Just as grape-picking and -crushing comes to an end, the olive season is getting quickly under way in northern California's wine country.
Olive trees also like a dry Mediterranean climate, and many vineyards and ranches have orchards of gray-green olive trees dotting the valleys and hillsides. Throughout November, crews lay tarps under the trees, and then hit the branches with long poles to knock the olives to the ground.
Like winemakers, olive oil producers look for distinct flavors from different varietals of olives, but unlike wine, olive oil doesn't need to age and has its most interesting and intense flavors when freshly pressed.
Nan Tucker McEvoy helped to usher in this industry in Northern California wine country when she established McEvoy Ranch in the Marin County hills of West Petaluma.
Originally, it was to be the site of her country home, but the region was not residentially zoned, so she needed an agricultural activity for permitting. She decided there were enough vineyards in the area, and so she set her sights on an olive ranch.
McEvoy was told it couldn't be done because of the cool fog in Marin County, but that only increased her determination. She hired Maurizio Castelli, an olive oil expert from Tuscany, who helped her develop an organic olive ranch specializing in Italian varietals including the popular Frantoio and Leccino.
"We want the intense bitter flavor of the green olives, so we tend to harvest on the earlier side, even though the riper they get, the more oil the olives have," said education director Jill Lee.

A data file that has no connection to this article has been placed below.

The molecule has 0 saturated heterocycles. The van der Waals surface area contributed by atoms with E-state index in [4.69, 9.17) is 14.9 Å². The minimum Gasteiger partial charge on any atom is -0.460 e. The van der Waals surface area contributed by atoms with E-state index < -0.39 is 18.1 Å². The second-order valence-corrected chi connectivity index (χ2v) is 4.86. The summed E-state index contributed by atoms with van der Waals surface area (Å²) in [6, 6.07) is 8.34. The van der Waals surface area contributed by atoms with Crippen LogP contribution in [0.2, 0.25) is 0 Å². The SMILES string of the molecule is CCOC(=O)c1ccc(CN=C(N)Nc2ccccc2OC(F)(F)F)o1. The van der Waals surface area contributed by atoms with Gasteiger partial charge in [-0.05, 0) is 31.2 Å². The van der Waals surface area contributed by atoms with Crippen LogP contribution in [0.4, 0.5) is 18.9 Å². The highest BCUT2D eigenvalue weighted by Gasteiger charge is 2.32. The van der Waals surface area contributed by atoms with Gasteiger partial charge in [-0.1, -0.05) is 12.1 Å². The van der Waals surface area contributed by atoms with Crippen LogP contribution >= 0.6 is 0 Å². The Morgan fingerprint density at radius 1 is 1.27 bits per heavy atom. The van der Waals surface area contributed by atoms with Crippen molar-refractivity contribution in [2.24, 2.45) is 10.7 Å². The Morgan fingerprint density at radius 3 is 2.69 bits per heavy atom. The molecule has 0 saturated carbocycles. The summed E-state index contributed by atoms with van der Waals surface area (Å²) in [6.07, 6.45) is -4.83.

McEvoy Ranch is only open to the public a few times a year. On Dec. 7, visitors can tour the orchards and try the newly milled Olio Nuovo olive oil. In the spring, there will be tours of McEvoy's private gardens. Click here to make reservations.
McEvoy Ranch also has its own frantoio, or stone olive mill, that presses the fruit right on the property. Vineyards from around the region who are foraying into the olive oil business have also started pressing their olives at McEvoy.
Medlock Ames Winery in Sonoma County brings its crops of Italian and Spanish varietal olives to McEvoy for pressing. Ames Morison, co-owner of the vineyard, believes that including Spanish olives like Manzanillo and Arbequina help round out the Italian fruit by adding a distinct spice and peppery bite. He suggests paring a pasta dish drizzled with oil with a red blend, like a merlot/cabernet to match the bold flavors of the new oil. He plans on having his winery's first commercial batch of olive oil for sale this spring for members of its wine club.